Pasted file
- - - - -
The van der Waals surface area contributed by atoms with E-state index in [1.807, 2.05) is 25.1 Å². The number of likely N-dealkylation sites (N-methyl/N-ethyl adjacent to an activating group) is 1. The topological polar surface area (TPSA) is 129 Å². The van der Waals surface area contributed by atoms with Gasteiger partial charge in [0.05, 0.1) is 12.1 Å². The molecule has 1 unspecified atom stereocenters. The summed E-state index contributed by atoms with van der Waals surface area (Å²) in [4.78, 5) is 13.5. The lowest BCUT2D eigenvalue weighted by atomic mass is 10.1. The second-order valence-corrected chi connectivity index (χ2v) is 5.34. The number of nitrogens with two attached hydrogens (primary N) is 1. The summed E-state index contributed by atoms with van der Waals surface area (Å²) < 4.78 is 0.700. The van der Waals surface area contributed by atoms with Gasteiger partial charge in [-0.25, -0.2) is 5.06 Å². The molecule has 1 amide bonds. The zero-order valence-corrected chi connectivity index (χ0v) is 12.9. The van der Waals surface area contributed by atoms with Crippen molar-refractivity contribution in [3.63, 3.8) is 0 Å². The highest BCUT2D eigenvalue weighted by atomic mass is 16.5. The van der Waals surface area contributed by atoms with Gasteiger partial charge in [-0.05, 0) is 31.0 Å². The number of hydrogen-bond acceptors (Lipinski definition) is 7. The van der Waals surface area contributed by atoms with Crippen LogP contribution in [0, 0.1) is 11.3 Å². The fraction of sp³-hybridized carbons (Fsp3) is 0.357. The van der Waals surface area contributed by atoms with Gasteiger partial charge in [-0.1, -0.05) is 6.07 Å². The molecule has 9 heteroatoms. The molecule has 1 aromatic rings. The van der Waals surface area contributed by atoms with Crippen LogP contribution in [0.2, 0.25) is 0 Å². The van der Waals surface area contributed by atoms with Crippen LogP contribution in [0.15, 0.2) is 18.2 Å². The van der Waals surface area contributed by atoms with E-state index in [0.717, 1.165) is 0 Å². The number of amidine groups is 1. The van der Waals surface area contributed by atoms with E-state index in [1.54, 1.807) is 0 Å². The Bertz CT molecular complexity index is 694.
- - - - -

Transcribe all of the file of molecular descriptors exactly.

The van der Waals surface area contributed by atoms with E-state index in [1.807, 2.05) is 25.1 Å². The number of likely N-dealkylation sites (N-methyl/N-ethyl adjacent to an activating group) is 1. The topological polar surface area (TPSA) is 129 Å². The van der Waals surface area contributed by atoms with Gasteiger partial charge in [0.05, 0.1) is 12.1 Å². The molecule has 1 unspecified atom stereocenters. The summed E-state index contributed by atoms with van der Waals surface area (Å²) in [4.78, 5) is 13.5. The lowest BCUT2D eigenvalue weighted by atomic mass is 10.1. The second-order valence-corrected chi connectivity index (χ2v) is 5.34. The number of nitrogens with two attached hydrogens (primary N) is 1. The summed E-state index contributed by atoms with van der Waals surface area (Å²) < 4.78 is 0.700. The van der Waals surface area contributed by atoms with Gasteiger partial charge in [-0.25, -0.2) is 5.06 Å². The molecule has 1 amide bonds. The zero-order valence-corrected chi connectivity index (χ0v) is 12.9. The van der Waals surface area contributed by atoms with Crippen molar-refractivity contribution in [3.63, 3.8) is 0 Å². The highest BCUT2D eigenvalue weighted by atomic mass is 16.5. The van der Waals surface area contributed by atoms with Gasteiger partial charge in [-0.05, 0) is 31.0 Å². The number of hydrogen-bond acceptors (Lipinski definition) is 7. The van der Waals surface area contributed by atoms with Crippen LogP contribution in [0, 0.1) is 11.3 Å². The fraction of sp³-hybridized carbons (Fsp3) is 0.357. The van der Waals surface area contributed by atoms with Gasteiger partial charge in [-0.1, -0.05) is 6.07 Å². The molecule has 9 heteroatoms. The molecule has 1 aromatic rings. The van der Waals surface area contributed by atoms with Crippen LogP contribution in [0.2, 0.25) is 0 Å². The van der Waals surface area contributed by atoms with Crippen LogP contribution in [0.15, 0.2) is 18.2 Å². The van der Waals surface area contributed by atoms with E-state index in [0.717, 1.165) is 0 Å². The number of amidine groups is 1. The van der Waals surface area contributed by atoms with E-state index in [1.54, 1.807) is 0 Å². The Bertz CT molecular complexity index is 694.